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What is marine justice?

Jennifer A. Martin (), Summer Gray, Eréndira Aceves-Bueno, Peter Alagona, Tammy L. Elwell, Angela Garcia, Zach Horton, David Lopez-Carr, Jessica Marter-Kenyon, Karly Marie Miller, Christopher Severen, Teresa Shewry and Becky Twohey
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Jennifer A. Martin: University of California
Summer Gray: University of California
Eréndira Aceves-Bueno: Duke University
Peter Alagona: University of California
Tammy L. Elwell: University of California
Angela Garcia: Arizona State University
Zach Horton: University of Pittsburgh
David Lopez-Carr: University of California
Jessica Marter-Kenyon: University of Georgia
Karly Marie Miller: University of California
Teresa Shewry: University of California
Becky Twohey: The Coral Reef Alliance

Journal of Environmental Studies and Sciences, 2019, vol. 9, issue 2, No 8, 234-243

Abstract: Abstract Marine justice is presented as a bridging concept and opportunity for scholars, activists, and policy-makers to combine differing methods of knowledge production and communication to promote and deepen justice in an era of global environmental change, sea level rise, overfishing, ocean acidification, and other coastal and marine issues. We open with an exploration of the historical connections between the study of seascapes and the emergence and development of environmental justice. We then discuss five conceptual domains—space, time, knowledge, participation in decision-making, and enforcement—in which attention to marine environments resonates with and expands environmental justice framings. Using a series of examples to illustrate how environmental justice and marine issues converge in scholarship and activism, we argue that this coming-together of concepts creates new avenues for research and inquiry.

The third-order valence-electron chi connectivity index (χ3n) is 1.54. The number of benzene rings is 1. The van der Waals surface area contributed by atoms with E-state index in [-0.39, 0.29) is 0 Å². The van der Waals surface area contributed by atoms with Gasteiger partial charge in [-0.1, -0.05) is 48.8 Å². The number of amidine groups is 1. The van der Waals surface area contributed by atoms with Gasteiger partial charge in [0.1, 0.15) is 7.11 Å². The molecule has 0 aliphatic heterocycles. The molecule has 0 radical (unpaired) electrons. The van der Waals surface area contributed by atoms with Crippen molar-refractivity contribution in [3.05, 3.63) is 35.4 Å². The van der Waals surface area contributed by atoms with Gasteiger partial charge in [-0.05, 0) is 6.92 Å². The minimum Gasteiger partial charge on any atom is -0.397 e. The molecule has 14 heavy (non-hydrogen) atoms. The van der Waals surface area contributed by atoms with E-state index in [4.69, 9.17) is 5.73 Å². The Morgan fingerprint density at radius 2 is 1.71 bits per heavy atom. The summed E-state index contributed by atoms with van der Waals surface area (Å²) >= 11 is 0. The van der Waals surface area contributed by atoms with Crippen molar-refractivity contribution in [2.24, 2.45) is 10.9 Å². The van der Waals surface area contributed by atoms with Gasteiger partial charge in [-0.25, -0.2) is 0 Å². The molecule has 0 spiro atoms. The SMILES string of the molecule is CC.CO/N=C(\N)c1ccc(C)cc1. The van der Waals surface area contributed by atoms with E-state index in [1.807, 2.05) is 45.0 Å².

Keywords: Climate; Environmental justice; Fishing; Oceans; Pollution; Marine environments (search for similar items in EconPapers)
Date: 2019
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DOI: 10.1007/s13412-019-00545-0

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Journal of Environmental Studies and Sciences is currently edited by Walter A. Rosenbaum

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